Again, nice analysis. It was a good read.

*There were only 13 hitters with a WAR of 6.0 or higher in 2014. These guys are true superstars-- less than 2% of the league.

At Thursday, March 26, 2015 12:07:00 AM, Blogger Phil Birnbaum said...

I'm not 100% sure what you mean. A difference of 0.5 WAR in *talent* is very significant, more than two million dollars. A difference of 0.5 WAR in *performance* is partly signal (talent) and partly noise (luck) ... you want to look at the two players' full careers, and anything else that's relevant, in order to figure out who's better.

Unless you mean that WAR itself isn't sufficiently accurate that you can measure even performance that accurately. That is, you don't know if you'd rather have Puig's 5.4 or Martinez's 5.3 added to your team's stats.

In general, if the stat distinguishes good from bad, you'd expect a large group of 5.4s to be 0.1 better than a large group of 5.3s. It has to be that way-- otherwise, you you couldn't say a group of 5.4s is better than a group of 1.4s. But if you're trying to figure out which of two players is actually more talented ... it's really close to 50/50, maybe 53/47 or something.

Does that help?

At Thursday, March 26, 2015 2:05:00 PM, Anonymous Anonymous said...

One of my issues with WAR in general, and it relates well to what Phil posts here, is the varying levels of replacement player, depending on timing (lose a man for the year vs a month vs a game) makes it so we cannot logically use one replacement level that works for all cases.
I propose that players who are above average get full (100%) value for those runs created above that line, and that we set two other lines; temp replacement and worst-case replacement; for which the player may only generate something like 2/3rds and 1/3rd value for their production above those levels.
This goes toward solving the issue Phil brings up; it helps solve the "negative WAR" problem by lowering the bottom replacement level to where it will be rare to produce below zero; and in the end will value stars properly, as B James's article mentioned.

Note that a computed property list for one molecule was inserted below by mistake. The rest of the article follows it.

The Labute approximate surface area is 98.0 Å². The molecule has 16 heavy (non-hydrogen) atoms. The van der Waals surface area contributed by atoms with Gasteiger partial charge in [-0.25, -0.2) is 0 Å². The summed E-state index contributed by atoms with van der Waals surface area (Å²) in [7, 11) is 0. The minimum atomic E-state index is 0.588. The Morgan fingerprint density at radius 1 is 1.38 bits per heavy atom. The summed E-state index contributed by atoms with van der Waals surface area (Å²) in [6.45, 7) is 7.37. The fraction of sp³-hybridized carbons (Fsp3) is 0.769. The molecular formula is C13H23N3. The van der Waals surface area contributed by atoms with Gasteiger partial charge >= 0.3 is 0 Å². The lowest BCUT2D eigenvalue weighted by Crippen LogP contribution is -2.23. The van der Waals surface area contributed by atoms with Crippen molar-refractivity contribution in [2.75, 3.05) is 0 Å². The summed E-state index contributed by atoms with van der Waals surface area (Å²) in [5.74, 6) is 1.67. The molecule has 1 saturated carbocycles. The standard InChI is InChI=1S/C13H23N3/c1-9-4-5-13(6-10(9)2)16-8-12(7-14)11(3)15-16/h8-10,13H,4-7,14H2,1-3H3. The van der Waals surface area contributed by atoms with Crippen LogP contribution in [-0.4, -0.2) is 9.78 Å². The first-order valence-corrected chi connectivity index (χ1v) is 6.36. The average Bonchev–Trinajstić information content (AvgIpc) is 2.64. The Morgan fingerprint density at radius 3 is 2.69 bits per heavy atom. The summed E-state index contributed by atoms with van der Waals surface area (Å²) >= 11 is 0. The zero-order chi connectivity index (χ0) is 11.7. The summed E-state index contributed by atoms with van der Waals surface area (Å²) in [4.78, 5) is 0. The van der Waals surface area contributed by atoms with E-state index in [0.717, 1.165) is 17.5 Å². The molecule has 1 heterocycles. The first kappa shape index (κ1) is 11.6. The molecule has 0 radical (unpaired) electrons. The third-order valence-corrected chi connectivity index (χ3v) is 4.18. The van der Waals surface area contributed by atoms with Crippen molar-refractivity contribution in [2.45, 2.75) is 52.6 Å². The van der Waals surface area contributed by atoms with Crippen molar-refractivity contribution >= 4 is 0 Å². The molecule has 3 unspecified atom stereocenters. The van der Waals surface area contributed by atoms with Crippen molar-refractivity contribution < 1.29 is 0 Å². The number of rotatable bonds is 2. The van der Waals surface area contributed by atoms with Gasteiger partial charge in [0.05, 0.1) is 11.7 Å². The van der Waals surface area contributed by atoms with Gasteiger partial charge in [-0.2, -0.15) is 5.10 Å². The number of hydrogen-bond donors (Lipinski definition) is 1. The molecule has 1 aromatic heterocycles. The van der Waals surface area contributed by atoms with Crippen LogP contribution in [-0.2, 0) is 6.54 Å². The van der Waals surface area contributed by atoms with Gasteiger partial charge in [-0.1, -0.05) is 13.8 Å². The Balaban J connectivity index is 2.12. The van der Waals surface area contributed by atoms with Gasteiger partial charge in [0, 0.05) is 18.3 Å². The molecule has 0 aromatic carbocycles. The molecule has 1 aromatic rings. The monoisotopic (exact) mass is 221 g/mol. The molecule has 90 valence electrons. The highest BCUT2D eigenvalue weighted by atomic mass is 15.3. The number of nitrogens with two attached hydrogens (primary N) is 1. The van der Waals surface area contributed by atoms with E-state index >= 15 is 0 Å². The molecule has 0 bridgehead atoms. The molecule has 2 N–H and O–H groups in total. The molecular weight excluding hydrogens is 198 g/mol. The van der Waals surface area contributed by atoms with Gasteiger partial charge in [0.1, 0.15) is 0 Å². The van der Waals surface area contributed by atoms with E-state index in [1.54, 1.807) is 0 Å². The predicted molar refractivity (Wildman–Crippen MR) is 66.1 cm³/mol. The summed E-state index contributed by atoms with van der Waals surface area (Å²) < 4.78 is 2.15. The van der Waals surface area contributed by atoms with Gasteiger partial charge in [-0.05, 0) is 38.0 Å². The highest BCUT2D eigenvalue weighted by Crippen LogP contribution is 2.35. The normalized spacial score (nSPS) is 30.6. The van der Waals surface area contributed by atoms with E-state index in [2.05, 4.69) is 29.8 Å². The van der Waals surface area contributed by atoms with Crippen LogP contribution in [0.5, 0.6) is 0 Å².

This system works well for me in simulation games (strat o matic, Scoresheet) where defining replacement is a key to success.

Tom H

At Thursday, March 26, 2015 2:28:00 PM, Anonymous SrMeowMeow said...

This seems wrong to me.

Here's my simplification of your argument:

a) 2 WAR over half a season is worth more than 2 WAR over a full season, because the replacement player for the other half of the season will be worth at worst 0 WAR and at best will allow you to leverage some above-replacement-level bench player you weren't using.
b) Since you'd rather have the 2 WAR in half a season, it should be worth more.

I agree with b), not with a).

Your examples all rely on having "freely" available replacements that are better than 0 WAR. It's true that baseball teams have a bench of part-time players who can substitute for an injured player already available, but you're ignoring the cost to having an above-replacement-level bench in the first place.

Here are two options.

Player X: A 4 WAR per 162 games true talent player who I know will miss exactly 81 games per season.
Player Y: A 2 WAR per 162 games true talent player who will never miss a game.

Let's say 5M/WAR for simplicity.

Say you have one bench slot. If you sign a replacement level bench player in both cases, you get 2 WAR from each option.

If you sign a 1 WAR bench player, you get 2.5 WAR from Player X + bench, and 2 WAR from Player Y + bench (never used). But you have to pay for the bench player! Player X essentially gives you the opportunity to spend more and build a composite better player out of Player X and another above-replacement-level player, but this isn't free. You pay the same cost for the bench player's WAR that you do for Players X and Y.

The car example makes this more obvious. There is a real cost to just keeping a second working car sitting unused in your garage: the money you're not getting by selling it. That's why people don't just leave above-replacement-level assets lying around unused - it's wasteful. The assets have a fixed value, however you're using them.

Would you really argue that a car that breaks half the year, allowing people to leverage the second car they might have, provides more value? Why wouldn't you just sink your entire car budget into the car that provides you the most value? Similarly, why not just take Player X + his replacement's salary and buy one player with the same projected full-season WAR?